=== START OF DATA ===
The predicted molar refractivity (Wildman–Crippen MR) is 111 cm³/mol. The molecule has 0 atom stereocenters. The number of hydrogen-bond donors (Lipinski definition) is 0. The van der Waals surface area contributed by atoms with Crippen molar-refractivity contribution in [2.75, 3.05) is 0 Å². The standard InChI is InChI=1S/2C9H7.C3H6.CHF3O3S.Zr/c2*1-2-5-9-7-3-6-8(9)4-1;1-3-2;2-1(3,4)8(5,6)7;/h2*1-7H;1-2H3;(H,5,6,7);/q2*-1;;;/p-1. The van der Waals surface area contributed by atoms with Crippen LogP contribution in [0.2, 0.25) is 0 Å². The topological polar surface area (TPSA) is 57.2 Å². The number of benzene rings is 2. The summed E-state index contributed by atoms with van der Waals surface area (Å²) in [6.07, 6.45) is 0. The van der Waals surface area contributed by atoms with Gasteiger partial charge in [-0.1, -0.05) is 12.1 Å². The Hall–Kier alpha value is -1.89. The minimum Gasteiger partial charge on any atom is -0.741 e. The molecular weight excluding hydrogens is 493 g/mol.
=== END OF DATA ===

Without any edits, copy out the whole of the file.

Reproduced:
The predicted molar refractivity (Wildman–Crippen MR) is 111 cm³/mol. The molecule has 0 atom stereocenters. The number of hydrogen-bond donors (Lipinski definition) is 0. The van der Waals surface area contributed by atoms with Crippen molar-refractivity contribution in [2.75, 3.05) is 0 Å². The standard InChI is InChI=1S/2C9H7.C3H6.CHF3O3S.Zr/c2*1-2-5-9-7-3-6-8(9)4-1;1-3-2;2-1(3,4)8(5,6)7;/h2*1-7H;1-2H3;(H,5,6,7);/q2*-1;;;/p-1. The van der Waals surface area contributed by atoms with Crippen LogP contribution in [0.2, 0.25) is 0 Å². The topological polar surface area (TPSA) is 57.2 Å². The number of benzene rings is 2. The summed E-state index contributed by atoms with van der Waals surface area (Å²) in [6.07, 6.45) is 0. The van der Waals surface area contributed by atoms with Gasteiger partial charge in [-0.1, -0.05) is 12.1 Å². The Hall–Kier alpha value is -1.89. The minimum Gasteiger partial charge on any atom is -0.741 e. The molecular weight excluding hydrogens is 493 g/mol.